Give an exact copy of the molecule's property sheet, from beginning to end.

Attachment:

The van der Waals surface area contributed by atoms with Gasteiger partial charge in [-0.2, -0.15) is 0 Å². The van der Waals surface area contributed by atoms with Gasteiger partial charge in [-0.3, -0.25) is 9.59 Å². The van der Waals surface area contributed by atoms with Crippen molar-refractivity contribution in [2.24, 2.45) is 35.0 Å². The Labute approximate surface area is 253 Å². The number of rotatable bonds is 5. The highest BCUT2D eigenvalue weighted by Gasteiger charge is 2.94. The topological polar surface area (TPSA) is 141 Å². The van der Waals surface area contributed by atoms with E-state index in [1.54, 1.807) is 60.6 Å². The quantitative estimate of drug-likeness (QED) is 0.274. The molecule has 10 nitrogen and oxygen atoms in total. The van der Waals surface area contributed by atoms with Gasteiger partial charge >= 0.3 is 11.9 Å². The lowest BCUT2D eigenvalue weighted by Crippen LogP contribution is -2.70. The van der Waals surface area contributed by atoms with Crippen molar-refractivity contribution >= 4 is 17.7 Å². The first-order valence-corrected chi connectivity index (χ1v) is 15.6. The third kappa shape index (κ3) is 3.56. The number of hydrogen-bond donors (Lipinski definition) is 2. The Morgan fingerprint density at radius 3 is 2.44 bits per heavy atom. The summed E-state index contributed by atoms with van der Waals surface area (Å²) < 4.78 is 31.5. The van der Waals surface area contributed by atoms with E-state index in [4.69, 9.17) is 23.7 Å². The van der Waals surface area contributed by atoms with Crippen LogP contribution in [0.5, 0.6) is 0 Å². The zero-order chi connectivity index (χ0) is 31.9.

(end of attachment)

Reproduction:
The van der Waals surface area contributed by atoms with Gasteiger partial charge in [-0.2, -0.15) is 0 Å². The van der Waals surface area contributed by atoms with Gasteiger partial charge in [-0.3, -0.25) is 9.59 Å². The van der Waals surface area contributed by atoms with Crippen molar-refractivity contribution in [2.24, 2.45) is 35.0 Å². The Labute approximate surface area is 253 Å². The number of rotatable bonds is 5. The highest BCUT2D eigenvalue weighted by Gasteiger charge is 2.94. The topological polar surface area (TPSA) is 141 Å². The van der Waals surface area contributed by atoms with E-state index in [1.54, 1.807) is 60.6 Å². The quantitative estimate of drug-likeness (QED) is 0.274. The molecule has 10 nitrogen and oxygen atoms in total. The van der Waals surface area contributed by atoms with Gasteiger partial charge >= 0.3 is 11.9 Å². The lowest BCUT2D eigenvalue weighted by Crippen LogP contribution is -2.70. The van der Waals surface area contributed by atoms with Crippen molar-refractivity contribution >= 4 is 17.7 Å². The first-order valence-corrected chi connectivity index (χ1v) is 15.6. The third kappa shape index (κ3) is 3.56. The number of hydrogen-bond donors (Lipinski definition) is 2. The Morgan fingerprint density at radius 3 is 2.44 bits per heavy atom. The summed E-state index contributed by atoms with van der Waals surface area (Å²) < 4.78 is 31.5. The van der Waals surface area contributed by atoms with E-state index in [4.69, 9.17) is 23.7 Å². The van der Waals surface area contributed by atoms with Crippen LogP contribution in [0.5, 0.6) is 0 Å². The zero-order chi connectivity index (χ0) is 31.9.